Are you recycling in vain in Silverthorne?
SILVERTHORNE – Some residents, and even Silverthorne town officials, have been wondering whether their recyclables are ending up in the right place.
The town’s recycling drop-off site is one small section of the Waste Management property on Brian Avenue, where garbage trucks and Dumpsters are stored.
“I just don’t know if it’s worth it to take recyclables to the Waste Management site,” said Councilmember Sheila Groneman last week.
The Silverthorne town council had an impromptu discussion about the issue at last week’s meeting.
It’s hard for the average person to tell whether trucks at the site have recyclables or garbage in them.
Waste Management district manager Bud Hall responded to the concerns and rumors.
“I invite any councilmember to come over, and I will personally give them a tour of the property and what we do here,” Hall said. “Recycling is very important to us, and we know it is also important to the community.”
There is only one scenario that has led recyclable material to end up in the landfill, Hall said.
When someone dumps a trash bag into a Dumpster used for recycling at the Silverthorne site for example, the whole Dumpster is contaminated. Or when a restaurant employee tries to recycle cardboard boxes with the frying grease bags still inside, an entire Dumpster’s worth of corrugated cardboard is no longer recyclable.
Cereal boxes, shoe boxes, wax-coated boxes and other single-layer paperboard are not accepted at Waste Management’s recycling site. Only the Summit Recycling Project’s drop-off sites take single-layer paperboard.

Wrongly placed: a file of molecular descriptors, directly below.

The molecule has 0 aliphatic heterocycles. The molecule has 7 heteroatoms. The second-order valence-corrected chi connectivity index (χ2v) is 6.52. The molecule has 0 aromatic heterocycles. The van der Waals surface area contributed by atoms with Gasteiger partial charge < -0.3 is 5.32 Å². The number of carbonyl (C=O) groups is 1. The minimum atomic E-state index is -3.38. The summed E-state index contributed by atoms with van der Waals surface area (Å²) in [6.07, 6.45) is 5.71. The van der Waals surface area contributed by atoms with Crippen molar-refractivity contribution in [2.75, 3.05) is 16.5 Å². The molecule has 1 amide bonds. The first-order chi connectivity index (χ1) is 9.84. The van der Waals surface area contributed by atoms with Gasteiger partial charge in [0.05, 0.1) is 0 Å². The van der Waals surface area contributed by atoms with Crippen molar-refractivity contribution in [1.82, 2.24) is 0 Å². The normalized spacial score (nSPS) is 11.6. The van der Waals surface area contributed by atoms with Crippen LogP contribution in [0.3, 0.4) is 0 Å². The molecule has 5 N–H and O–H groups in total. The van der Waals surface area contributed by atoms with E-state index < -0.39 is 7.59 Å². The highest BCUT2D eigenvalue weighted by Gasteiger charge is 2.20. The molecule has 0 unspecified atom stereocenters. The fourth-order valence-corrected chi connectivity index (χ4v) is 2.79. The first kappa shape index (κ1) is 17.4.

If people toss plastic bags of newspapers in the recycling Dumpsters, the bin will have too much plastic contamination, Hall said.
Recycle processing plants that accept recyclables from Waste Management will throw away bails with more than 5 percent contamination, said Nelson Rodas, director of the recycling plant at Waste Management of Silverthorne. The plants charge extra for contaminated bails of recyclable materials, rather than paying Waste Management for recycling bails.
“About 20 percent of the recyclables people turn in at our Silverthorne site are contaminated by regular trash,” Hall said. “We separate some of it out, but sometimes there’s too much (garbage) contamination.”
Summit County landfill manager Rick Pocius verified Hall’s statement that Waste Management rarely brings recyclables to the landfill.
“They’ll bring an occasional contaminated bail of cardboard,” Pocius said. “But we never really see them bringing in trucks of glass bottles or aluminum cans.”
The Silverthorne Town Council last week talked about possibly joining up with the Summit Recycling Project, like the town of Dillon has.
In the Dillon Town Hall parking lot, people can drop off their rinsed, sorted recyclables for collection by the local nonprofit Summit Recycling Project.
Waste Management tries to avoid taking recyclables to the landfill because it costs the company money to dump trash, Hall said.